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    Michael, Jul 9th, 2014 @ 6:01am

    Re: Re: Sorry, this article and whole premise is crap

    Tim, I think your writing is too intellectual for some of the readers.

    I recommend you include a "For Dummies!" (but clearly not using that term because there will be trademark issues) section with all of your articles from now on. Just like a three line summary so people with no reading comprehension can follow along with the rest of us.

     

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    Who Cares (profile), Jul 9th, 2014 @ 7:05am

    But, but, but

    Then they won't be able to play Madden 20XX or FIFA 20XX or {insert sport here}{insert year of reskinning here}.

    And that is also a problem so to say. I can ignore a game like Sim City (or ) since there are alternatives but those sport games, due to licensing, do not have alternatives. And those are the major income source for EA. Any studio/brand under the EA umbrella that doesn't have that kind of exclusivity is under constant reorganization and/or demands to essentially turn out a sequel every year.

     

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  26.  
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    Anonymous Coward, Jul 9th, 2014 @ 7:34am

    Re: Sorry, this article and whole premise is crap

    payed shill, nobody else can defend this crap.

     

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  27.  
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    Anonymous Coward, Jul 9th, 2014 @ 7:34am

    Re: I like the game

    you are either a payed shill or an utter moron. I'm not sure which is the worse alternative.

     

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  28.  
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    John Fenderson (profile), Jul 9th, 2014 @ 8:04am

    Re: And this is new?

    Yup. After too many such experiences, I've reached the point where I won't even try out games that include in-app purchases anymore.

     

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    John Fenderson (profile), Jul 9th, 2014 @ 8:07am

    Re: Re: Sorry, this article and whole premise is crap

    " how is it any different than normal pay to play, with a free demo like what has happened since the 1980s? "

    Cost, essentially. These types of games are MUCH more expensive altogether. Also, in the old days, you'd just pay once and be done with it. There is no such option with microtransactions, so you're condemned to constantly being harassed for more money.

     

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    John Fenderson (profile), Jul 9th, 2014 @ 8:10am

    Re: Re: Re: Sorry, this article and whole premise is crap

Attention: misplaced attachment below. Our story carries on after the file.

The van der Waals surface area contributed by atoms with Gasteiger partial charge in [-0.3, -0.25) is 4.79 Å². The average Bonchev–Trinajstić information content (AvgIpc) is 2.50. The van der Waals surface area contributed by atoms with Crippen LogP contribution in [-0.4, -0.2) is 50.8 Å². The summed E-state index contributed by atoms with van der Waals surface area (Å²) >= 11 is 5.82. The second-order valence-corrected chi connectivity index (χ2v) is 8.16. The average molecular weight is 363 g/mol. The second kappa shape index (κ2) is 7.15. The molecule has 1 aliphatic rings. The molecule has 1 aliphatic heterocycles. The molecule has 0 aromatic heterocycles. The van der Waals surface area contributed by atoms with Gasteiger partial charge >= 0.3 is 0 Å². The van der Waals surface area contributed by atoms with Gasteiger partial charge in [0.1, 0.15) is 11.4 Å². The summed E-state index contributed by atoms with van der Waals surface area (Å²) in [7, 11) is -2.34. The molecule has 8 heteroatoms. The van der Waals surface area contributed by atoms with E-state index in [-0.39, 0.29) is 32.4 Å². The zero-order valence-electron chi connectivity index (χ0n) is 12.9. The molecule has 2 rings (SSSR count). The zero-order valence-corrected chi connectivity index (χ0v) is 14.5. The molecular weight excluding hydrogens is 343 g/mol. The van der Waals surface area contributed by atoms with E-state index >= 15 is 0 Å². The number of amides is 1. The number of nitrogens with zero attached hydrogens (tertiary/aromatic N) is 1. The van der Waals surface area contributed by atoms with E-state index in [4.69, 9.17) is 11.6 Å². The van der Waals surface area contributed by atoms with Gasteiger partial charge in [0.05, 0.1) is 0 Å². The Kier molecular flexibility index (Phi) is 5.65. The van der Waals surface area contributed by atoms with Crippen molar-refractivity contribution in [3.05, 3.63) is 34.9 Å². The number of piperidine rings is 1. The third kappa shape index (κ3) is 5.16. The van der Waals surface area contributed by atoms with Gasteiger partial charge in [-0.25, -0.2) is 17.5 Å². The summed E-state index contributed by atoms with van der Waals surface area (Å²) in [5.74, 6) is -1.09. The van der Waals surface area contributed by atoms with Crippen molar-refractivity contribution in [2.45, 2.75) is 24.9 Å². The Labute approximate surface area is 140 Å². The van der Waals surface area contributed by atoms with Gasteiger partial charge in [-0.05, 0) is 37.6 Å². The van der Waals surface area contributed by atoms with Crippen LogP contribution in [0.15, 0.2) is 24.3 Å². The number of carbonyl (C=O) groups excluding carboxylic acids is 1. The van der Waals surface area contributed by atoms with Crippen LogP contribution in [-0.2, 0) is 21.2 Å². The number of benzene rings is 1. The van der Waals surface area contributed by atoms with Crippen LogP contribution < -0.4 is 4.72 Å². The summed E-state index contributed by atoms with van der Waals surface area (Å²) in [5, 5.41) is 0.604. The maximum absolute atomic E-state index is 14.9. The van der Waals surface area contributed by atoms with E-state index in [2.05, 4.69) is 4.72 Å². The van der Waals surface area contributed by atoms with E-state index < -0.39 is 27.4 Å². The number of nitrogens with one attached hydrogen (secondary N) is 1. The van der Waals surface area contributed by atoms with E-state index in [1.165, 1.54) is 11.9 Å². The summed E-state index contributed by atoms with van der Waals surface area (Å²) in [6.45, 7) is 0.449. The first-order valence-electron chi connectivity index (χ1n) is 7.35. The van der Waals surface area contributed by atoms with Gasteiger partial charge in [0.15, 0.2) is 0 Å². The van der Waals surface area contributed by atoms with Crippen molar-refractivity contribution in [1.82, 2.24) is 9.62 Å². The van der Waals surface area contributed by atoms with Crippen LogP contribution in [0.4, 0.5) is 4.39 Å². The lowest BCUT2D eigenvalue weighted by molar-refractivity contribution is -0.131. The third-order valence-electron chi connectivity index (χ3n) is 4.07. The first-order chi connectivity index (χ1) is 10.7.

"The real issue is that when you want everything for free, someone, somewhere has to "pay the freight" to make it happen."

    Not even close. I'm 100% willing to pay for games, but not when the games are so obnoxious about it.

     

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    FM Hilton, Jul 9th, 2014 @ 9:36am

    One of a few games

    And they will make a fortune, because, once again, GAMERS ARE STUPID. They will happily line up to be ripped off by EA just like they've always lined up to be ripped off by EA.

    Now I know some of you are gamers. And I know you're going to tell me I'm wrong. But your arguments will hold no weight until the day when EA is driven out of business -- which would come quite quickly if gamers had any collective intelligence whatsoever. It's clearly in their self-interest to see EA destroyed, not just because EA is a pack of assholes, but because it would be a warning shot across the bow of the rest of the gaming industry. And it would be EASY: just stop giving EA money. Very trivial thing to do, doesn't require anything other than a little bit of self-restraint.
    And yet they're not even capable of that.

    So EA is getting a game banned for microtransactions? Well, I can name one game that's coming up that's not going to be free to play but it's gonna have microtransactions up the wahoo: Sims 4, due to be released September 2.

    And guess what? The gamers this time are not just letting EA take them for a ride. There's the official forum, and other forums in the community that are absolutely outraged and upset at all that EA has done to this latest incarnation.

    So when you state that all gamers are stupid, you're generalizing for too many people.

    We eventually got the idea that we're being reamed, and now we're officially pissed off at EA and making a lot more noise than we would in the past. We're signing petitions (for all the good that will do) and verbally sparring with their reps on every occasion possible. EA's no longer is the god of games. We've learned our lesson, over and over again.